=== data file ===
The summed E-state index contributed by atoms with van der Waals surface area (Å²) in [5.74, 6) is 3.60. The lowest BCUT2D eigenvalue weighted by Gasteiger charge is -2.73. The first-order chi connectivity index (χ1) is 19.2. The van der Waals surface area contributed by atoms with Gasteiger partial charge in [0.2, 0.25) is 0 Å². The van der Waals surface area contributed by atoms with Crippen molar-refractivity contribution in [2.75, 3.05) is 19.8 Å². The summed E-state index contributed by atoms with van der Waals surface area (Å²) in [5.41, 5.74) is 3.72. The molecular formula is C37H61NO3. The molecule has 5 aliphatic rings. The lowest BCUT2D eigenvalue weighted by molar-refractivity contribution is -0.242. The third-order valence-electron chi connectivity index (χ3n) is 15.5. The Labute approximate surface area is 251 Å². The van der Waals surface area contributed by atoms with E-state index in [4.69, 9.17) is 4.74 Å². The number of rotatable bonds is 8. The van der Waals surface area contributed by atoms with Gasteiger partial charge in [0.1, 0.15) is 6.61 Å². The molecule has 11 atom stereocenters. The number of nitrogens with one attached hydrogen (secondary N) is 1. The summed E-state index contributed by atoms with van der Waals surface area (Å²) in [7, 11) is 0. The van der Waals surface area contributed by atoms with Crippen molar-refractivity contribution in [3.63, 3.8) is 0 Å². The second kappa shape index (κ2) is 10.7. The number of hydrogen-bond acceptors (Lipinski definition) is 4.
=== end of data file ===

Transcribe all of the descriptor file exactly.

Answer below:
The summed E-state index contributed by atoms with van der Waals surface area (Å²) in [5.74, 6) is 3.60. The lowest BCUT2D eigenvalue weighted by Gasteiger charge is -2.73. The first-order chi connectivity index (χ1) is 19.2. The van der Waals surface area contributed by atoms with Gasteiger partial charge in [0.2, 0.25) is 0 Å². The van der Waals surface area contributed by atoms with Crippen molar-refractivity contribution in [2.75, 3.05) is 19.8 Å². The summed E-state index contributed by atoms with van der Waals surface area (Å²) in [5.41, 5.74) is 3.72. The molecular formula is C37H61NO3. The molecule has 5 aliphatic rings. The lowest BCUT2D eigenvalue weighted by molar-refractivity contribution is -0.242. The third-order valence-electron chi connectivity index (χ3n) is 15.5. The Labute approximate surface area is 251 Å². The van der Waals surface area contributed by atoms with E-state index in [4.69, 9.17) is 4.74 Å². The number of rotatable bonds is 8. The van der Waals surface area contributed by atoms with Gasteiger partial charge in [0.1, 0.15) is 6.61 Å². The molecule has 11 atom stereocenters. The number of nitrogens with one attached hydrogen (secondary N) is 1. The summed E-state index contributed by atoms with van der Waals surface area (Å²) in [7, 11) is 0. The van der Waals surface area contributed by atoms with Crippen molar-refractivity contribution in [3.63, 3.8) is 0 Å². The second kappa shape index (κ2) is 10.7. The number of hydrogen-bond acceptors (Lipinski definition) is 4.